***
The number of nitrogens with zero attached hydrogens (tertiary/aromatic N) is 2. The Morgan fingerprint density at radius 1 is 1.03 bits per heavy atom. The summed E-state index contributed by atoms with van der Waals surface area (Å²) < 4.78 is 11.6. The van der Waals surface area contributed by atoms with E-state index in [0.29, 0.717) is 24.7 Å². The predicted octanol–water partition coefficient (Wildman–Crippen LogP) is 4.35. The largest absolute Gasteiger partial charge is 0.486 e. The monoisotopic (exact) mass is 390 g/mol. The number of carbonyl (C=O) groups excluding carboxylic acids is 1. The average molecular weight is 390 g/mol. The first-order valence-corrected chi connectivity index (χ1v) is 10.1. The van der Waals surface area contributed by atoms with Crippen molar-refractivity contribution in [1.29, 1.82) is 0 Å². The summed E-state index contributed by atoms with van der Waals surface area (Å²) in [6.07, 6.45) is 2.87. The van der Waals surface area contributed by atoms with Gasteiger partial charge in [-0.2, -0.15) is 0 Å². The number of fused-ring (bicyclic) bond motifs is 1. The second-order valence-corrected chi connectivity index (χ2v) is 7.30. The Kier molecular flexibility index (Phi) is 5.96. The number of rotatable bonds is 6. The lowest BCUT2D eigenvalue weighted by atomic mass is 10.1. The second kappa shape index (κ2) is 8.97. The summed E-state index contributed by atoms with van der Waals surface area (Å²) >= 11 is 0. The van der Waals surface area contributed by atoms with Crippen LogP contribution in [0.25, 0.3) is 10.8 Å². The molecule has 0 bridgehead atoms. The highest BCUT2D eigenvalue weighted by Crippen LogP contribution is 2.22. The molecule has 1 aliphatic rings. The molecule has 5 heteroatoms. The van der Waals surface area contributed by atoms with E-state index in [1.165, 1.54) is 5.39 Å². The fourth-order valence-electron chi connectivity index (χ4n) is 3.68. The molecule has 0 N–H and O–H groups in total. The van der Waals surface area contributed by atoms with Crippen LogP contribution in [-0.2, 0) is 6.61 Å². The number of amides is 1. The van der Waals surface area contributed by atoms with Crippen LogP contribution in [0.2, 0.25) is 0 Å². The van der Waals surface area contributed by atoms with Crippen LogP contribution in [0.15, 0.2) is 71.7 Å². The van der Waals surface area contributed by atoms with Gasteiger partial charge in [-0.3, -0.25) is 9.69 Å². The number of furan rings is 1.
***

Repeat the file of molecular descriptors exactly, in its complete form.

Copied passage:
The number of nitrogens with zero attached hydrogens (tertiary/aromatic N) is 2. The Morgan fingerprint density at radius 1 is 1.03 bits per heavy atom. The summed E-state index contributed by atoms with van der Waals surface area (Å²) < 4.78 is 11.6. The van der Waals surface area contributed by atoms with E-state index in [0.29, 0.717) is 24.7 Å². The predicted octanol–water partition coefficient (Wildman–Crippen LogP) is 4.35. The largest absolute Gasteiger partial charge is 0.486 e. The monoisotopic (exact) mass is 390 g/mol. The number of carbonyl (C=O) groups excluding carboxylic acids is 1. The average molecular weight is 390 g/mol. The first-order valence-corrected chi connectivity index (χ1v) is 10.1. The van der Waals surface area contributed by atoms with Crippen molar-refractivity contribution in [1.29, 1.82) is 0 Å². The summed E-state index contributed by atoms with van der Waals surface area (Å²) in [6.07, 6.45) is 2.87. The van der Waals surface area contributed by atoms with Gasteiger partial charge in [-0.2, -0.15) is 0 Å². The number of fused-ring (bicyclic) bond motifs is 1. The second-order valence-corrected chi connectivity index (χ2v) is 7.30. The Kier molecular flexibility index (Phi) is 5.96. The number of rotatable bonds is 6. The lowest BCUT2D eigenvalue weighted by atomic mass is 10.1. The second kappa shape index (κ2) is 8.97. The summed E-state index contributed by atoms with van der Waals surface area (Å²) >= 11 is 0. The van der Waals surface area contributed by atoms with Crippen LogP contribution in [0.25, 0.3) is 10.8 Å². The molecule has 0 bridgehead atoms. The highest BCUT2D eigenvalue weighted by Crippen LogP contribution is 2.22. The molecule has 1 aliphatic rings. The molecule has 5 heteroatoms. The van der Waals surface area contributed by atoms with E-state index in [1.165, 1.54) is 5.39 Å². The fourth-order valence-electron chi connectivity index (χ4n) is 3.68. The molecule has 0 N–H and O–H groups in total. The van der Waals surface area contributed by atoms with Crippen LogP contribution in [-0.2, 0) is 6.61 Å². The number of amides is 1. The van der Waals surface area contributed by atoms with Crippen LogP contribution in [0.2, 0.25) is 0 Å². The van der Waals surface area contributed by atoms with Crippen LogP contribution in [0.15, 0.2) is 71.7 Å². The van der Waals surface area contributed by atoms with Gasteiger partial charge in [-0.3, -0.25) is 9.69 Å². The number of furan rings is 1.